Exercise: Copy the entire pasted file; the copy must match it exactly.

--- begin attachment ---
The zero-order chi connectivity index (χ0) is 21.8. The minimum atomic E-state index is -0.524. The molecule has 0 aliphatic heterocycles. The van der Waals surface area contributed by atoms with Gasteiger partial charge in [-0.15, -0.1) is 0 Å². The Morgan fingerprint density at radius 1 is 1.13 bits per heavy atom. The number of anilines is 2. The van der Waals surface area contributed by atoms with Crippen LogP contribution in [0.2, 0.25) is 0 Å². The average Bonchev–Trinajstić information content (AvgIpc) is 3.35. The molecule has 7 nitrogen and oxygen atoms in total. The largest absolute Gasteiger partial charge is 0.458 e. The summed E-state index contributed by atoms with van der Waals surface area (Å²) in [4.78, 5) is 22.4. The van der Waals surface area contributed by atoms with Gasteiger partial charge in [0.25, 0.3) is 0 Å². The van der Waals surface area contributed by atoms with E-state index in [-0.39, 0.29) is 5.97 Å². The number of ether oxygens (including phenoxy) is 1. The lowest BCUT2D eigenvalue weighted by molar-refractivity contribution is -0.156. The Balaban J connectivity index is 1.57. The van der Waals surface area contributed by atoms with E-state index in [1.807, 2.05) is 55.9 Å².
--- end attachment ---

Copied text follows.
The zero-order chi connectivity index (χ0) is 21.8. The minimum atomic E-state index is -0.524. The molecule has 0 aliphatic heterocycles. The van der Waals surface area contributed by atoms with Gasteiger partial charge in [-0.15, -0.1) is 0 Å². The Morgan fingerprint density at radius 1 is 1.13 bits per heavy atom. The number of anilines is 2. The van der Waals surface area contributed by atoms with Crippen LogP contribution in [0.2, 0.25) is 0 Å². The average Bonchev–Trinajstić information content (AvgIpc) is 3.35. The molecule has 7 nitrogen and oxygen atoms in total. The largest absolute Gasteiger partial charge is 0.458 e. The summed E-state index contributed by atoms with van der Waals surface area (Å²) in [4.78, 5) is 22.4. The van der Waals surface area contributed by atoms with Gasteiger partial charge in [0.25, 0.3) is 0 Å². The van der Waals surface area contributed by atoms with E-state index in [-0.39, 0.29) is 5.97 Å². The number of ether oxygens (including phenoxy) is 1. The lowest BCUT2D eigenvalue weighted by molar-refractivity contribution is -0.156. The Balaban J connectivity index is 1.57. The van der Waals surface area contributed by atoms with E-state index in [1.807, 2.05) is 55.9 Å².